“We have already picked six gallons and we are just getting started,” Wagner said during a lunch break. “We pick about one-and-a-half gallons a day. I’ve been doing this since I was 10 years old.”
Yeager began with his great-grandfather more than 50 years ago.
The secret is to find a good patch and then pick it every other day, Wagner said. This allows time for the next grouping to ripen. Unlike Workman, who looks for the taller male plants, Wagner keeps an eye out for the blossoms to locate the berries. Yeager added to look in shady areas.
Wagner’s picking technique requires finesse, he said.
“You don’t want to ruin the vines. I put a string around my neck and tie it to my bucket so I can pick with both hands,” Wagner said, noting that is the mark of a true picker.
Morris said the berries are ready when they will come off the vine almost by themselves. If they need to be pulled they are not ready, he said.
“It’s a game of sorts,” Wagner said. “This year has been a stellar year, a fantastic year for berries. The humidity, rain and heat have been perfect.”
He suggests loading up on bug spray and checking for ticks after an excursion.
“You should bring ice water and always have a picking partner in case you trip into a groundhog hole or something. Most of the good berry patches are located where there is no cell phone service,” he said. “There are two types of pickers; the ones who look for them along the side of the road and don’t venture any farther, and the ones who go deeper into the woods for ones no one ever touches. That’s the way to do it.”
What they do with the berries after they pick them is fairly universal, except for Yeager who primarily gives his away.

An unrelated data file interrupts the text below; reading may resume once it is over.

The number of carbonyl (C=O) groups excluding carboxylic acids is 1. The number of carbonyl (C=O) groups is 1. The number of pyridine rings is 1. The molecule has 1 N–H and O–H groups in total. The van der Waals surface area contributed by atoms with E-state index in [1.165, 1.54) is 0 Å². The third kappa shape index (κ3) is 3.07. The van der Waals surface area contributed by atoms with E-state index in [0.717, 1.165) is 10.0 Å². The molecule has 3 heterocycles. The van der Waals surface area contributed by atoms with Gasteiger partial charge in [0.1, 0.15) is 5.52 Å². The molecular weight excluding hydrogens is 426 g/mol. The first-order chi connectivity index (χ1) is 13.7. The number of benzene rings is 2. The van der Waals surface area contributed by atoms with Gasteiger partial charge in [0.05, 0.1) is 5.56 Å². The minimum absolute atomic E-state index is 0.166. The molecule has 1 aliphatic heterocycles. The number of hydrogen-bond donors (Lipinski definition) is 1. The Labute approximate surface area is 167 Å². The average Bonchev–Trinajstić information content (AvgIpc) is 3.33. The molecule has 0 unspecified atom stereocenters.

“I’m very popular at berry picking time,” he said.
A good berry picker knows to never clean the berries until you are ready to use them, according to Workman, who said they get moldy otherwise. The best way to freeze the berries you don’t want to use immediately is to spread them out in a single layer on a cookie sheet and partially freeze them on it, Morris said. That way they don’t stick together in one large clump when you move them into freezer bags to freeze them completely, Workman added.
From pies to jams, and cobblers to sauces, these summer berries are the best, in Workman’s opinion.
“My mother (Mary Ann Hathaway) taught me how to make the pies. Black raspberry pie is my favorite. Black raspberry jam is also my favorite. They have more seeds but I put them through a juicer and strain as many out as I can,” she said. “There are farmers that raise them and people can go pick them but the wild ones have the best taste.”
Her fellow berry pickers concur. Besides, there is the adrenaline rush when, after foraging through a dense area of the woods, a picker spies an untouched heavily populated berry patch, Wagner said.
He said it makes one salivate just thinking of the possibilities – the pies, ice cream topping, jam, cobblers, cookies, and on-and-on.